Russian Contraception

Sales statistics show that the sales of birth-control pills in Russia start going up in May and remain higher than usual throughout the summer. Encouraged by the warmth and sunlight and anticipated vacations, it seems that Russian women want to be prepared for whatever may come their way.

The number of Russian women who use the pill as their primary form of birth control remains low — only between 3 and 13 percent, according to various surveys. The corresponding figure in Europe is 52 percent.

“I hate pills. They make me fat and kill my libido,” said Irina, a manager at an IT company who declined to give her last name. Women discussing taking the pill on Internet forums voiced similar complaints.

“When I start taking pills, I feel no desire for sex. So then why bother to take them?” says a woman with the handle Netochka. Others found it next to impossible to take them at the same time every day.

It would certainly be an overstatement to say that the pill helped facilitate a sexual revolution in Russia the way it once did in the West. Intrauterine devices (IUD), which appeared in the early 1980s, were much more “revolutionary” in terms of introducing modern contraception to Russia.

From 1920 to 1936, abortion served as the primary form of birth control as the government worked to free women from pregnancy and keep them in the work force. After a dramatic decline in birth rates, however, abortions were officially banned.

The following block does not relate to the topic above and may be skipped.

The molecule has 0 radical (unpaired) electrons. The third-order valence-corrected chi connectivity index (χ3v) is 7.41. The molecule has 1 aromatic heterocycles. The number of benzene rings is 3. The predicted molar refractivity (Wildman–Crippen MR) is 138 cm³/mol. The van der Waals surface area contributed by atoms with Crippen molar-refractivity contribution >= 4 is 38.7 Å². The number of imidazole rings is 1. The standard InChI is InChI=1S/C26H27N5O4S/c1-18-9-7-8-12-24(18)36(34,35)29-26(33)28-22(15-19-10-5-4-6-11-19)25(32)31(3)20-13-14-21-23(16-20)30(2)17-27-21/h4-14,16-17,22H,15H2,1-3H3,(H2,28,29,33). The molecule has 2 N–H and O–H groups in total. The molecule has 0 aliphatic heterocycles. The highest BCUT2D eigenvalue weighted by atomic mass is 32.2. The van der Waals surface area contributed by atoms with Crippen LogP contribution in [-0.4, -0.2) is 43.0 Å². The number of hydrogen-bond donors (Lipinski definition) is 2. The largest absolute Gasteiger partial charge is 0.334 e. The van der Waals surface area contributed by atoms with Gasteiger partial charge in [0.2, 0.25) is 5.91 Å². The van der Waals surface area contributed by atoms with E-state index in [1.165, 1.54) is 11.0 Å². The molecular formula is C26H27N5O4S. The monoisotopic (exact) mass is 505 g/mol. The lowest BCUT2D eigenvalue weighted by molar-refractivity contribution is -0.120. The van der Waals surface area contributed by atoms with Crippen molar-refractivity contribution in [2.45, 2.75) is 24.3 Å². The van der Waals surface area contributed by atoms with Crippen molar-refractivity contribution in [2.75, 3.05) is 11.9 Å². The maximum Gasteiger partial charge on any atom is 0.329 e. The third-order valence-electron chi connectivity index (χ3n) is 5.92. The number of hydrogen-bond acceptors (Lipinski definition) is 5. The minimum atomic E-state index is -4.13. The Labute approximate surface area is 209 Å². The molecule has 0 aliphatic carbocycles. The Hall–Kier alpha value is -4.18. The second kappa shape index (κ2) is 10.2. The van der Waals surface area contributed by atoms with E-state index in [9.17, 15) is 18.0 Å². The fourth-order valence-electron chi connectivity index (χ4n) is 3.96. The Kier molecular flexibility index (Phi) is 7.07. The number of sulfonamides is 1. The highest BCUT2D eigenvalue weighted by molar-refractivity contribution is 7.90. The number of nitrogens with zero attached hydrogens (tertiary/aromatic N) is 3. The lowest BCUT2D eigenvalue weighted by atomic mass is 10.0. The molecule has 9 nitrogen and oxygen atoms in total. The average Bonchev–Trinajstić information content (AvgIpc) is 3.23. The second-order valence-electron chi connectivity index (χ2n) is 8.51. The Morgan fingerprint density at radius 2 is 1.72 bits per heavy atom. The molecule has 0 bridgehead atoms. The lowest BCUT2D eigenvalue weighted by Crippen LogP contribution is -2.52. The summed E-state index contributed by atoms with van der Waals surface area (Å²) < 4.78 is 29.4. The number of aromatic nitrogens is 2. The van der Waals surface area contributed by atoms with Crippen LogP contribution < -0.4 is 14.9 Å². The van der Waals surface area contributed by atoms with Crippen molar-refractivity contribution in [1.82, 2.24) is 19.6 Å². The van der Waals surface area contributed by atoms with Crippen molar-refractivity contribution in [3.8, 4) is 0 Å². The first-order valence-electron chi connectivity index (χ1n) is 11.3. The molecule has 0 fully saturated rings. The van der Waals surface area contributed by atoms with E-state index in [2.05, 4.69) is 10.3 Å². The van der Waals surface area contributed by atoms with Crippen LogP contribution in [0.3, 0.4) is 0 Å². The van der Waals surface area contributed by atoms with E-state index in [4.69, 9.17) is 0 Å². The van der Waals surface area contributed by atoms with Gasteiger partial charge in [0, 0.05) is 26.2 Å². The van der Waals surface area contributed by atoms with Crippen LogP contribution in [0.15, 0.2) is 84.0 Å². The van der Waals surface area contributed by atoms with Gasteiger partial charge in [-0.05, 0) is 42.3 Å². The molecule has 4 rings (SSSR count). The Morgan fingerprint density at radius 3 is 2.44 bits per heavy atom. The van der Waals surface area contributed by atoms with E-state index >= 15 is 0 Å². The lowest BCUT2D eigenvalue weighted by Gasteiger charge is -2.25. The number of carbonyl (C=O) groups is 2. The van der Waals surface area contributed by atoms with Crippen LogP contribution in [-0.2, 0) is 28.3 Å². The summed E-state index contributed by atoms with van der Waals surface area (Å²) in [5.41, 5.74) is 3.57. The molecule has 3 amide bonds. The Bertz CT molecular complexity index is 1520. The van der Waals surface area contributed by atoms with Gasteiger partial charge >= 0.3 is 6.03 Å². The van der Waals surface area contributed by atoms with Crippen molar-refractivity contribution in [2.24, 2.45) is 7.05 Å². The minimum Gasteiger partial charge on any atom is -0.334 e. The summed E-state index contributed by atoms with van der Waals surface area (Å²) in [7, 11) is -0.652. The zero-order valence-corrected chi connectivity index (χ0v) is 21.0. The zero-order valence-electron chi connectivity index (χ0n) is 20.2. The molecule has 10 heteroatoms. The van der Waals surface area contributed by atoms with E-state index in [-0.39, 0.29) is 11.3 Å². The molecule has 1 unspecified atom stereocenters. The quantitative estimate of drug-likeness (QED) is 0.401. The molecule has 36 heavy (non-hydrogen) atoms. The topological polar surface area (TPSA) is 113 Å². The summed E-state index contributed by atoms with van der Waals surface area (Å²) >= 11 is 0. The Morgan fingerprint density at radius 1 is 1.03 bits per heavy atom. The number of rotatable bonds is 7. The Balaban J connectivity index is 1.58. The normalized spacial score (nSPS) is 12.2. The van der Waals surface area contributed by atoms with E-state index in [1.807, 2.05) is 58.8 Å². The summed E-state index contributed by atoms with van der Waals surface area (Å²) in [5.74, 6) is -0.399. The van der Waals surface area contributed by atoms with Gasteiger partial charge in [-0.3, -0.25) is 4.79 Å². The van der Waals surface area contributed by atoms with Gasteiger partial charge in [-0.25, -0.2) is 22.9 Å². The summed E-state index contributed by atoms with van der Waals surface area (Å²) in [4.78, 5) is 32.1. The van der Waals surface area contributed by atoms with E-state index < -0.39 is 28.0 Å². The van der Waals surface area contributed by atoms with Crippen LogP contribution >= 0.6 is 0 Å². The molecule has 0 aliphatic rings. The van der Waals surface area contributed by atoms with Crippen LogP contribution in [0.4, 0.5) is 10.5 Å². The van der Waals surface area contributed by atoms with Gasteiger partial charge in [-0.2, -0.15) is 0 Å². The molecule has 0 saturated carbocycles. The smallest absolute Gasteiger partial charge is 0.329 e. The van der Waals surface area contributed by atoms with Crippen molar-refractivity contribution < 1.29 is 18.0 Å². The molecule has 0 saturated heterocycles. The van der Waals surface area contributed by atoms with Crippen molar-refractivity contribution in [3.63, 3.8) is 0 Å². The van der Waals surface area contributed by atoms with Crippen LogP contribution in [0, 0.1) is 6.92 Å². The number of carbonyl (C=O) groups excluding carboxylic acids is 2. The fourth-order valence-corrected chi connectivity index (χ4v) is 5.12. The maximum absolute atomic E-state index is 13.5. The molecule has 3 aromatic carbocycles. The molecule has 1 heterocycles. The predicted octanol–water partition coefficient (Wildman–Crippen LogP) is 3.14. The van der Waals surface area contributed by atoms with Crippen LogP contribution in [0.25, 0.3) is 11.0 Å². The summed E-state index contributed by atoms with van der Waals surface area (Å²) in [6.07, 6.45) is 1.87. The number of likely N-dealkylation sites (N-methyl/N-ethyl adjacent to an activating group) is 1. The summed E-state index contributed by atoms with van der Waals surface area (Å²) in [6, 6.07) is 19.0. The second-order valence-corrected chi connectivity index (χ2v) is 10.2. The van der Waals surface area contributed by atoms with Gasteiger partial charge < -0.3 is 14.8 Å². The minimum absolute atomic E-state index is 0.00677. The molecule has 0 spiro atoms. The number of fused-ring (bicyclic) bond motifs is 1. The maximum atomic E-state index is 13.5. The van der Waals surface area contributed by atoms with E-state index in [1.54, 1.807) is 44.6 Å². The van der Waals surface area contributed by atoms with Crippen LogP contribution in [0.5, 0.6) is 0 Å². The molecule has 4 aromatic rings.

There are no reliable surveys of how people used birth control in the years that followed the ban on abortions, although some older people remember using uncomfortable, thick domestically produced condoms.

“It still remains a mystery how the population solved their contraceptive problem after that time,” said Vladimir Serov, Russia’s chief gynecologist.

Abortions were reinstated in Russia in the 1960s and once again became a major form of demographic control. Oral contraceptives were first introduced in the late 1980s and initially were a cause for concern among Soviet medical professionals. They first were prescribed only as a medication for gynecological problems rather than as a contraceptive, because of some evidence that long-term usage could cause cancer.

These fears were widely reported in the media and were encouraged by doctors who were not interested in changes to their abortion service.

Today, however, Russian doctors are trying to convince women that the latest generation of birth control pills is not only an easy form of contraception, but can be good for their health.

They are fighting an uphill battle, as statistics from the Health and Social Development Ministry show that more women still prefer to have an IUD — about 30 percent of women use them as their primary form of birth control.

“But we all know that the main method of contraception in the country is coitus interruptus,” said Vera Prilepskaya, the chief specialist on contraception in Russia, speaking at a conference on contraception in Moscow in March.

Withdrawal is the only method demanding no advance preparation, she said. Even with condoms, the simplest option, someone needs to have bought them first, she said.

The continued popularity of this method of birth control may be the reason that the most popular contraceptive pill sold in Russia is Postinor, a “morning after” or emergency contraceptive pill, sold in the United States under the trade name Plan B. Pharmacies in the United States require a prescription for emergency contraception, but it can be bought over the counter in Russia.

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